Credit: Riley Roliff

With the amount of dogs in their care, City Dogs has had to get creative with pop-up crates and utilizing meeting spaces not meant to shelter dogs.


Shortages in staffing and volunteers have also had an impact on dog care at City Dogs and the APL. With the competitive job market, shelters are having a hard time retaining good staff.


“It’s not only a matter of space, it’s a matter of caring for the dogs,” Esler said. “Even with a really dedicated volunteer team, we’re really short-staffed. If I compare us to 2019, we have more dogs and fewer staff.”


Esler states that shelters have made a lot of progress in providing enriching care to their animals, but lack of staff and volunteers makes it difficult to maintain daily enrichment on top of basic care.

Both the APL and City Dogs offer a variety of adoption, volunteer, foster or monetary opportunities for support.

“When I first started in 2016, it was a conversation of how many times a week a dog would get out of its cage,” Esler said. “Now, it's a matter of everyday, so progress has been made. But, I think for the first time in a while we, as well as animal welfare groups across the country, will see backsliding on progress that we’ve made.”


Esler fears “backsliding” will lead to higher national euthanasia rates, something that has not been seen in years, and data supports those fears. According to the SAC analysis, non-live outcomes have increased by 9.4% nationally compared to 2021.


Both shelters made it clear that the terms “kill” and “no-kill” used when talking about shelters are “divisive and misleading” because there is no such thing as “no-kill.” All shelters need to euthanize their animals for one reason or another, but 90% of their outcomes must be something other than euthanasia to be considered “no-kill.”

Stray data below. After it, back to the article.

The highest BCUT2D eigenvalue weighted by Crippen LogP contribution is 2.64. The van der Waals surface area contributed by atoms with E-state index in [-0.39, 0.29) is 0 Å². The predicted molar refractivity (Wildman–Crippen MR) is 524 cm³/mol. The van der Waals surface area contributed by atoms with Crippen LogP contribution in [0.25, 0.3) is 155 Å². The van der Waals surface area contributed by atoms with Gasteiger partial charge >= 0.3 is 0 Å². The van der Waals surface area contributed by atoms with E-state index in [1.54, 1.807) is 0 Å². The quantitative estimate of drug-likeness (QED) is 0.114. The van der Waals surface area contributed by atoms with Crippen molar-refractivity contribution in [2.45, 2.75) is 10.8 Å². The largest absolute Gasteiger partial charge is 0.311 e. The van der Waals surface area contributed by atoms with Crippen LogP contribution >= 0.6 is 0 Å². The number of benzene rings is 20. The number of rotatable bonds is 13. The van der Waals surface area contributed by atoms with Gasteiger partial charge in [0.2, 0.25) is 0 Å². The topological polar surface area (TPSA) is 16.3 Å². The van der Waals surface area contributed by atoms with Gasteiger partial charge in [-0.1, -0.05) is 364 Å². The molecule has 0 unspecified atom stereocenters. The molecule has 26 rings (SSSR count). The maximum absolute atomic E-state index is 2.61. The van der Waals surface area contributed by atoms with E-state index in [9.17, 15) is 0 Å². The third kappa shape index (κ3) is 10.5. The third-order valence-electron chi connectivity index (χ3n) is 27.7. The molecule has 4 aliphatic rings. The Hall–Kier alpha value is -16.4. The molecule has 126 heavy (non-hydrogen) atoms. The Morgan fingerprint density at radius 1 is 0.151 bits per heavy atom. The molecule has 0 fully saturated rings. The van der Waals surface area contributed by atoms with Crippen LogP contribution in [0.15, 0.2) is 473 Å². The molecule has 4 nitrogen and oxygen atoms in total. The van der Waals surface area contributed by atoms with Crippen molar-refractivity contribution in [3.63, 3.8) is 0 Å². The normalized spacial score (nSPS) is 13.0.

“Medical is pretty clear, we all need to make humane decisions when it comes to the end of our pets’ lives,” Harvey said, citing that it was a choice she had to make for her own pets as they aged.


Both City Dogs and the APL say euthanasia is not something they will ever use to balance intake and outcome.

Credit: Riley Roliff


“Every healthy, friendly or humanely and safely treatable animal goes out alive,” Harvey said.


Both the APL and City Dogs offer a variety of adoption, volunteer, foster or monetary opportunities for support.


“Any way you can support your local shelter or rescue organization, do it,” Esler said. “I know a lot of places are looking for fosters. Fostering is a great thing if you can’t own a pet long term or are worried about financial commitment.”


APL volunteer positions include dog walker, groomer, cat adoption specialist, veterinary support associate, animal photographer, special event associate and more.


Volunteer with the APL: bit.ly/3XppYyP


City Dog volunteer opportunities include dog walking, hiking and running groups, Kong teams, play groups, aromatherapy and music, sleepovers and more. City Dogs has also reduced their adoption price to $12 until the end of 2022.


Volunteer with City Dogs: bit.ly/3TWTwRt